Dear Carolyn:

If a friend did something (a pattern) that was the last straw and you reacted by making a mean comment, and the person has now pretty much taken his ball and gone home . . . and even though you know that person isn't going to change, you still kinda miss him . . . then how do you approach that person? Or do you just let sleeping dogs lie, and figure it's their loss if they can't address it?

I was justifiably upset by the treatment and got no apology for it, but I'm not proud of my snotty comment either.

Backing Down?

If you lost your cool and got snotty, and if you value the friendship more than you resent the straws, then it's your loss, too.

Which you can address properly and without obligation by apologizing for your snotty comment. It's appropriate because snapping was bad no matter how much worse the provocation was, and it doesn't obligate you because you can apologize and still choose to exit the friendship.

Which is crucial here, because (I believe) it's going to be his response to your response that tells you decisively whether his is a friendship you want.

Dear Carolyn:

I'm soon to be divorced; my wife had an affair and is still with that man (divorce not my idea; I still love her, but she says we're done). How do I refer to her now? "My estranged wife," "the mother of my children," "the woman I married''? Also, how do I refer to him? I suppose he was her "lover." But now that they're dating openly, is he her "boyfriend''? Our children also realize he is more than just "mommy's friend." How do I refer to him when they ask about it?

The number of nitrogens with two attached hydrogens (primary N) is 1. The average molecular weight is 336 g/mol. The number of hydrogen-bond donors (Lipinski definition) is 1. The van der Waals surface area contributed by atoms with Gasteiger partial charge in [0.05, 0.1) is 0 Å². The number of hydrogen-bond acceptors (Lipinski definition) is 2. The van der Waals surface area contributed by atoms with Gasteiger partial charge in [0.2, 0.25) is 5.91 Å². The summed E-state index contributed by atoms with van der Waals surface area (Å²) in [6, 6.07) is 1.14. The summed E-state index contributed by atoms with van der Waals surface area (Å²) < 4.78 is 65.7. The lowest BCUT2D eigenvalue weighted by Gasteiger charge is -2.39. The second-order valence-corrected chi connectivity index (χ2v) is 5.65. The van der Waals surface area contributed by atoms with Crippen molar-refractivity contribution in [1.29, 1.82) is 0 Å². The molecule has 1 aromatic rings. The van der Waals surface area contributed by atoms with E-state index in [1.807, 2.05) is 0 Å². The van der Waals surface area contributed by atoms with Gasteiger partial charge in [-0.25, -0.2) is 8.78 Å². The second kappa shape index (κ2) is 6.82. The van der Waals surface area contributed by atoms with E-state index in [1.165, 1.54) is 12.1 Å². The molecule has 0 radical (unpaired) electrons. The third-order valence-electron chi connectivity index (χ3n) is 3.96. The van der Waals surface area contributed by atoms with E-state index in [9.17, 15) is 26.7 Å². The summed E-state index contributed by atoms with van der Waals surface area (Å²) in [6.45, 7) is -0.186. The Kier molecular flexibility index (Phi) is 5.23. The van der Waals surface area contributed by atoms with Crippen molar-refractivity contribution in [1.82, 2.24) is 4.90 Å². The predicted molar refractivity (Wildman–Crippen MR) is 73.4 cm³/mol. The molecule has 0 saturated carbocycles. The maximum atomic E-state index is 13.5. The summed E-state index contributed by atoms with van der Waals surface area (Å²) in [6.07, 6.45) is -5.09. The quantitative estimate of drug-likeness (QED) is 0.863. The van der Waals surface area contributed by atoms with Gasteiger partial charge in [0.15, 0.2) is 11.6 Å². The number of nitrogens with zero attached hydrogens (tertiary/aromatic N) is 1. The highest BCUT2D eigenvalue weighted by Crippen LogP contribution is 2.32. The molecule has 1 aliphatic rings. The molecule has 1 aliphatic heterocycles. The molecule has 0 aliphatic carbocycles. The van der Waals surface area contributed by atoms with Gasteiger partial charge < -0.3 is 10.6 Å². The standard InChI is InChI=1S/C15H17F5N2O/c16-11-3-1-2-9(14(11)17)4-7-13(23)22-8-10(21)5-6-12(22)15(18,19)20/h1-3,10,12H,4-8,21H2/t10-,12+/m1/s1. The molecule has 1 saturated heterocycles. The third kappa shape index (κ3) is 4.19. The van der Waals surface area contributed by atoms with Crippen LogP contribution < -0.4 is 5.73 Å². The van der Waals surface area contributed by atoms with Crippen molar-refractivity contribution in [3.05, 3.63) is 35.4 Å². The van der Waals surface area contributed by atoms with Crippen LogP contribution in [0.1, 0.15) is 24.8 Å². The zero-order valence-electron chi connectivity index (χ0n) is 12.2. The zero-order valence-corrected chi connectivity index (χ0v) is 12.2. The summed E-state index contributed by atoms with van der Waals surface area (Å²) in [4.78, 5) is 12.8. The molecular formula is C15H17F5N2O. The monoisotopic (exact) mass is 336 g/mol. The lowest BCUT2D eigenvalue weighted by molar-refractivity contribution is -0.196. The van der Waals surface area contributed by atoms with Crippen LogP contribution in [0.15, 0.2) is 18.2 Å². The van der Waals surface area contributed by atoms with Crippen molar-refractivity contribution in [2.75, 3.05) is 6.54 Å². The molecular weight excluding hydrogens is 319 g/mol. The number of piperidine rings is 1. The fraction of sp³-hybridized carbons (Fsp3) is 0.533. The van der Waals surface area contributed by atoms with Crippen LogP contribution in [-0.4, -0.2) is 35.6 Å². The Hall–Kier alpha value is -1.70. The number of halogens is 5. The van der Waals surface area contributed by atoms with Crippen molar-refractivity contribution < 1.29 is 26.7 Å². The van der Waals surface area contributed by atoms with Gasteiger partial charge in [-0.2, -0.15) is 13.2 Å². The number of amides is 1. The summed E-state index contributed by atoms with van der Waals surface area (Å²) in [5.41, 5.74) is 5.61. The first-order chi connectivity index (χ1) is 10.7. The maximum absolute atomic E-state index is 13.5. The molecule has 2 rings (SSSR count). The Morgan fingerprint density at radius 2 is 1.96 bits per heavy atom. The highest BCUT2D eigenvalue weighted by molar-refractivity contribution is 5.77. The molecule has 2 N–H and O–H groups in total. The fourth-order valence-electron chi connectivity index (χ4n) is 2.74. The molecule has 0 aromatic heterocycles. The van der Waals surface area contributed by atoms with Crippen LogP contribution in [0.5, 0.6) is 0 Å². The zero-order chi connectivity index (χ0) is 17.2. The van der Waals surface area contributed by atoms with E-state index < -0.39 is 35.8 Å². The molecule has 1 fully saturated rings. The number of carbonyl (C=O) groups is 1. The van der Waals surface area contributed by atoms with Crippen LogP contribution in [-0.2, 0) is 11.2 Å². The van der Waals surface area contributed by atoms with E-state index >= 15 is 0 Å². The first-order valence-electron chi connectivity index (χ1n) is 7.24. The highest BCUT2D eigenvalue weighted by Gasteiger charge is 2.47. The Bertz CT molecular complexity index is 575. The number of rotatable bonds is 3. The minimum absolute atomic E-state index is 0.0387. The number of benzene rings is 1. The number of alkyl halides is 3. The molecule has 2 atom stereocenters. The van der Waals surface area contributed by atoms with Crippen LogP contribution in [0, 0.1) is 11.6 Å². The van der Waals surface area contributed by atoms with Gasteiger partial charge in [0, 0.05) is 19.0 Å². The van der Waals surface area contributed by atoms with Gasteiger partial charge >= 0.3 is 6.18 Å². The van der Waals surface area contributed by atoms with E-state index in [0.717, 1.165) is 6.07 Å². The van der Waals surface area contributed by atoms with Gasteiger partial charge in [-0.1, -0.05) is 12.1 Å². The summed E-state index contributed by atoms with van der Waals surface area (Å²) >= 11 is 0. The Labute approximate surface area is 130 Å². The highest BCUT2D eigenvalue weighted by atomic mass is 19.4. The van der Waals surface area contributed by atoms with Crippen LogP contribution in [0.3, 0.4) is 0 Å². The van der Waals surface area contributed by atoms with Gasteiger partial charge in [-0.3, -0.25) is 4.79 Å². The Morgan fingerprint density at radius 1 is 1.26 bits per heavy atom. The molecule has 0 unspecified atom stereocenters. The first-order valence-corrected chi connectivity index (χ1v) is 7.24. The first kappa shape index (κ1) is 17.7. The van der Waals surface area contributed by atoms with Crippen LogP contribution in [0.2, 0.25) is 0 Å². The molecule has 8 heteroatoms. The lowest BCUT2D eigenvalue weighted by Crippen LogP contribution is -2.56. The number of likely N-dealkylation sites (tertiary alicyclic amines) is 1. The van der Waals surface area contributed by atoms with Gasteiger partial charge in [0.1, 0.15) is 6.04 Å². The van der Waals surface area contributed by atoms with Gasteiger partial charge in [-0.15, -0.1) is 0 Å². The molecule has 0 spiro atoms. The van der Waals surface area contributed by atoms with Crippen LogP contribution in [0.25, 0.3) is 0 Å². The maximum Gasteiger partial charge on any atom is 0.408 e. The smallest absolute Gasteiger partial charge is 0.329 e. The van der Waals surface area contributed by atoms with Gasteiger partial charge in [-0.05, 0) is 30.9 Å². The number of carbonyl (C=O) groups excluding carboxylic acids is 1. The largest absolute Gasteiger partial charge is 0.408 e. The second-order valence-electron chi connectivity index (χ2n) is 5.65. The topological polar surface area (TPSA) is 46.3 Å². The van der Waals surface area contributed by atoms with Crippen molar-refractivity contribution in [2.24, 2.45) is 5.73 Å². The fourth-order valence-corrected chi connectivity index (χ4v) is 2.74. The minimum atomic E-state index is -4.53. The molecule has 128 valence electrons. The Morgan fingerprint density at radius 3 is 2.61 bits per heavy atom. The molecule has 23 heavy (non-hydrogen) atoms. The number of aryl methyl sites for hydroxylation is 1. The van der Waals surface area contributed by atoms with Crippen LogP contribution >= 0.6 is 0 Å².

Trying to Figure It Out

Painful. I'm sorry.

"Mommy's friend" is fine, as is "boyfriend," as are "my ex" and, for sticklers, "my estranged," since everyone who needs to know details already knows. "The mother of my children" and "the woman I married" are great if you want everyone else to know, along with how bitter you are, but please resist for your kids' sake. In a pinch, there are always "Mary" and "Bob" (extra points if they're the real names).

Dear Carolyn:

I frequently find myself in situations where people assume any male friend I'm with (at lunch, at a store, at a party) is my boyfriend or husband.

Can you think of a tactful way to explain that my friend and I are not romantically involved, and that I am single and looking, without making my friend feel I am embarrassed at the assumption?

Just a Friend

"I'm desperate so please don't let this guy scare you away."

I can't see where embarrassment comes in, unless you're aware of feelings on his part that aren't quite as strictly platonic? And I can't see where explanations come in, no no.

I can't see why, "Oh, we're just friends," won't suffice -- when absolutely necessary. Meaningless misreads by people in restaurants or in stores aren't even worth a correction.

So if the problem is really that you fear missing that One Perfect Chance Meeting because you dined with a dude that day, you don't need tactful phrasing so much as tactless advice: Relax.

Write to Tell Me About It, Sunday Source, 1150 15th St. NW, Washington, D.C. 20071 or tellme@washpost.com and join Carolyn's live discussion at noon Fridays at www.washingtonpost.com/liveonline.